Erythema toxicum: This is a larger red area with overlying white or yellow bumps. It tends to appear in the first 1-2 weeks of life and goes away within a week or so without any treatment.

Eczema: This is a red, scaly, bumpy rash that may appear flaky. It shows up on baby’s faces but can also be anywhere else on the body, especially on the knees and outside of elbows. It tends to be quite itchy.

Heat rash: This is caused by blocked pores trapping sweat under the skin. It tends to happen in areas that get hot and sweaty, such as the neck, arm pits, and creases of elbows, knees, wrists, and feet.

Cradle cap: The scalp is where you are most likely to find cradle cap, which looks like scaly or crusty patches. They tend to look greasy and might be white or yellow.

Diagnosis and test

In most babies with acne, no investigations are necessary. In older children, or if there are other signs of virilisation, the following screening tests may be useful.

  • Blood tests: DHEAS, testosterone, 17-hydroxyprogesterone, LH, FSH, prolactin
  • X-ray: bone age measurement

Treatment

The best way to deal with baby acne is simply to be patient, and not apply or do anything that could make your baby’s acne worse. After all, baby acne should eventually  clear up on its own.

Follow these tips for caring for baby’s acne:

  • Never apply an acne-specific medicine, cream, lotion or wash to baby’s face unless a pediatrician or dermatologist recommends it. Many adult and teen treatments are too harsh for baby’s sensitive skin, and could make acne worse.
  • Wash baby’s acne areas twice a day with warm (not hot) water. You can use a soft washcloth to pat or gently sweep these areas in circles, but be very gentle, and do not scrub. Too much rubbing/scrubbing could irritate the acne areas.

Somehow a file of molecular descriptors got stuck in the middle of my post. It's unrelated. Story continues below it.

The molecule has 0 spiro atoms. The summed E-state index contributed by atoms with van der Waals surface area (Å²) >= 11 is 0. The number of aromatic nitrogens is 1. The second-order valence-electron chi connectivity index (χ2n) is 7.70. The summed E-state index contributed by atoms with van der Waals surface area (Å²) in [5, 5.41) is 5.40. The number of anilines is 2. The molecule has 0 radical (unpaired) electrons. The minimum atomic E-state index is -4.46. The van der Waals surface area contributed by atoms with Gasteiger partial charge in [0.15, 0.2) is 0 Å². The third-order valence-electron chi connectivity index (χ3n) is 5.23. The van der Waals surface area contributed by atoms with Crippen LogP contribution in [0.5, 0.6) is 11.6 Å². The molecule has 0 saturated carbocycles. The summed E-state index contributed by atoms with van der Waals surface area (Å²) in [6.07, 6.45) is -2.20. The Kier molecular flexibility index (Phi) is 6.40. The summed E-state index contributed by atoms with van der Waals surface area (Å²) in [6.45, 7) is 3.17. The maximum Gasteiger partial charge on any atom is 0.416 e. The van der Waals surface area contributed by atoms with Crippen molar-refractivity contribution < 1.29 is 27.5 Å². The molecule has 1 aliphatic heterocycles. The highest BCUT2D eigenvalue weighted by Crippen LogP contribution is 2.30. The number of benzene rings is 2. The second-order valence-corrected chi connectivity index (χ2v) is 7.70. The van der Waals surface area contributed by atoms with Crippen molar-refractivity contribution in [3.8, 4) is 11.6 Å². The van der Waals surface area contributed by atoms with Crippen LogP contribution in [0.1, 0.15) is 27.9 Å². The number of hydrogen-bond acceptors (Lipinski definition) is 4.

• Stay away from harsh soaps, and stay away from any products with fragrances. Only use water and mild soap-free washes designed for babies on baby acne areas.
  • Do not use lotions, or any oily products
  • Never squeeze or pick at acne.
  • Make sure that baby doesn’t pick at their own acne have them wear baby mittens or socks on their hands if needed.
  • Also, never scrub or rub acne.
  • If baby’s acne seems especially stubborn, your pediatrician may prescribe a medicated cream or ointment. Ask your doctor about these treatments if you think they may be needed. Use the treatment exactly as your doctor directs you to, if one is prescribed.

Prevention of Baby acne

Some of the things you can do to prevent baby acne or at least keep it from getting worse:

  • Be gentle with the baby’s skin, especially when taking a bath. If your baby is already experiencing acne, avoid scrubbing the affected area to avoid causing irritation, and to help it heal faster.
  • Use lukewarm water when washing your baby’s skin.
  • As much as possible, use a mild soap, fragrance-free or a soap-free cleanser when washing your baby’s skin. It may be best to ask your doctor for product recommendations to know what’s best for your baby’s skin type.
  • Avoid using adult acne products such as those with erythromycin or retinoids on your baby’s skin as they may be too strong and may cause further skin issues.
  • Avoid using oily or greasy products that may aggravate baby acne. It’s also best to skip the lotion and heavy creams.
  • Most of all please do not squeeze baby acne as this many only irritate your baby’s skin, cause scarring and/or just make it worse.

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One comment

  1. Your Anita Nelson

    I gave birth on January, April i started seeing red rashs on her body i took her to the hospital which they did probable check up her prescribed some drugs and ask me to use triple action, and since dem i have been looking for solution not found it keeps on coming more please i need a remedy that we put a stop. thanks